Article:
You said "Through glory and ecstasy we pass;
                               Wind, sun, and earth remain, and birds sing still,
                               When we are old, are old...." "And when we die
                               All's over that is ours; and life burns on
                               Through other lovers, other lips" said I,
                               "Heart of my heart, our heaven is now, is won!"
 
                               "We are Earth's best, that learnt her lesson here.
                               Life is our cry. We have kept the faith!" we said;
                               "We shall go down with unreluctant tread
                               Rose-crowned into the darkness!"... Proud we were,
                               And laughed, that had such brave true things to say.
                               —And then you suddenly cried, and turned away.
 


After this idyllic interlude in Penshurst, the poet’s love for Noel Olivier endured, becoming almost obsessive. Yet he was distracted by other relationships - notably with Ka Cox - and unable to commit to her. The steely and self-sufficient Noel was coolly unimpressed by his confusions. Her eventual resolve that she did not love him caused Brooke to write her an enraged letter in 1912:
 
“You lie, Noel. You may have persuaded yourself you don’t love me, or engineered yourself into not loving me, now. But you lie when you say you never did & never could. You did – Penshurst & Grantchester & a thousand times. I know you did; & you know it. And you could.”
 
Noel qualified as a doctor in 1917, becoming a paediatrician. She married and had five children, before belatedly falling in love with James Strachey, another of Rupert’s Bloomsbury set friends, and brother of Lytton Strachey. In their forties, Noel and James embarked on a passionate affair that lasted nearly a decade.

Rupert Brooke died of sepsis caused by an infected mosquito bite in April 1915, on a ship in the Aegean Sea, bound for Gallipoli. Brooke (1887-1915) was known as “the handsomest young man in England” and he was already famous for his neo-Romantic poems when he enlisted to fight in World War One. His death at twenty-seven only added to his reputation and idealised image, allied to his lyrical nostalgia for the English countryside. He was buried on the Greek island of Skyros.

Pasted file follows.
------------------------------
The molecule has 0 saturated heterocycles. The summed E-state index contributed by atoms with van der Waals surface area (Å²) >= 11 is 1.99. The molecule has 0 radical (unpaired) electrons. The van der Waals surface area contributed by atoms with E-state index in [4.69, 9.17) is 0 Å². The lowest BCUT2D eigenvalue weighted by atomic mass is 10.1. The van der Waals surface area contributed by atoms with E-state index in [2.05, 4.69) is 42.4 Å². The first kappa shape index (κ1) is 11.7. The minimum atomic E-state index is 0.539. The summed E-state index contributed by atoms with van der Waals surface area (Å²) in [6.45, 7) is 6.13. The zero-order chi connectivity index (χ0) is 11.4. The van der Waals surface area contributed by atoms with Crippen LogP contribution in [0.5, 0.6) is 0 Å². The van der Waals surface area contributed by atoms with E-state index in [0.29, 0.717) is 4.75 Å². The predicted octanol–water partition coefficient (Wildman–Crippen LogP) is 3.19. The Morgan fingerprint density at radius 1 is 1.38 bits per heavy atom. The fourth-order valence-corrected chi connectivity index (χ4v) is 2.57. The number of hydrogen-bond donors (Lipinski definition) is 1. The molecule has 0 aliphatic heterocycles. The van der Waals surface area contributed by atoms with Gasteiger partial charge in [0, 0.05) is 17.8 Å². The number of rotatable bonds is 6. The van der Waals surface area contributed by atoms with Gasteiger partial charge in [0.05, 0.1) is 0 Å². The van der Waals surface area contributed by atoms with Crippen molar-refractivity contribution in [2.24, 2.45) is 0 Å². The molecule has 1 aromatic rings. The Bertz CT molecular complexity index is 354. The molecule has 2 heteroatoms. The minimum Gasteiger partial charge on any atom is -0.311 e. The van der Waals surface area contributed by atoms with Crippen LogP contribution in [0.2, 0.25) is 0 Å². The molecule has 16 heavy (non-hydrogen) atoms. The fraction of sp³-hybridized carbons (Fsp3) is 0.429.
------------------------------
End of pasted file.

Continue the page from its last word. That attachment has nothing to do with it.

The Soldier by Rupert Brooke (1914) 

                                IF I should die, think only this of me: 
                                That there's some corner of a foreign field 
                                That is forever England. There shall be 
                                In that rich earth a richer dust concealed; 
                                A dust whom England bore, shaped, made aware, 
                                Gave, once, her flowers to love, her ways to roam, 
                                A body of England's, breathing English air, 
                                Washed by the rivers, blest by the suns of home. 
                                And think, this heart, all evil shed away, 
                                A pulse in the eternal mind, no less 
                                Gives somewhere back the thoughts by England given; 
                                Her sights and sounds; dreams happy as her day; 
                                And laughter, learnt of friends; and gentleness, 
                                In hearts at peace, under an English heaven.
 

6 comments:

So many books, so little time said...

I used to love poetry when I was younger, not so much as an adult but they are lovely/haunting words. The photos are really nice too!

Lainy http://www.alwaysreading.net

Deborah Lawrenson said...

Thanks, Lainy. Yes, Brooke was always a sensuous nature poet, which I think is what makes his war poetry so haunting.

Karen Wojcik Berner said...

Fascinating, Deborah. Thanks for sharing this story.

aguja said...

A beautiful and amazing post, sauntering through lanes with thoughts and memories of Rupert Brooke. I agree with your comment on his poetry. Yes. Haunting poetry.
Thank you for sharing!

Deborah Lawrenson said...

Thank you, Karen. Love a good literary trail!

Deborah Lawrenson said...

So happy you enjoyed it, Ann (Aguja). I think what sometimes gets missed in all the nostalgia is the sense of fun in some of Brooke's poems, but he did "haunting" extremely well.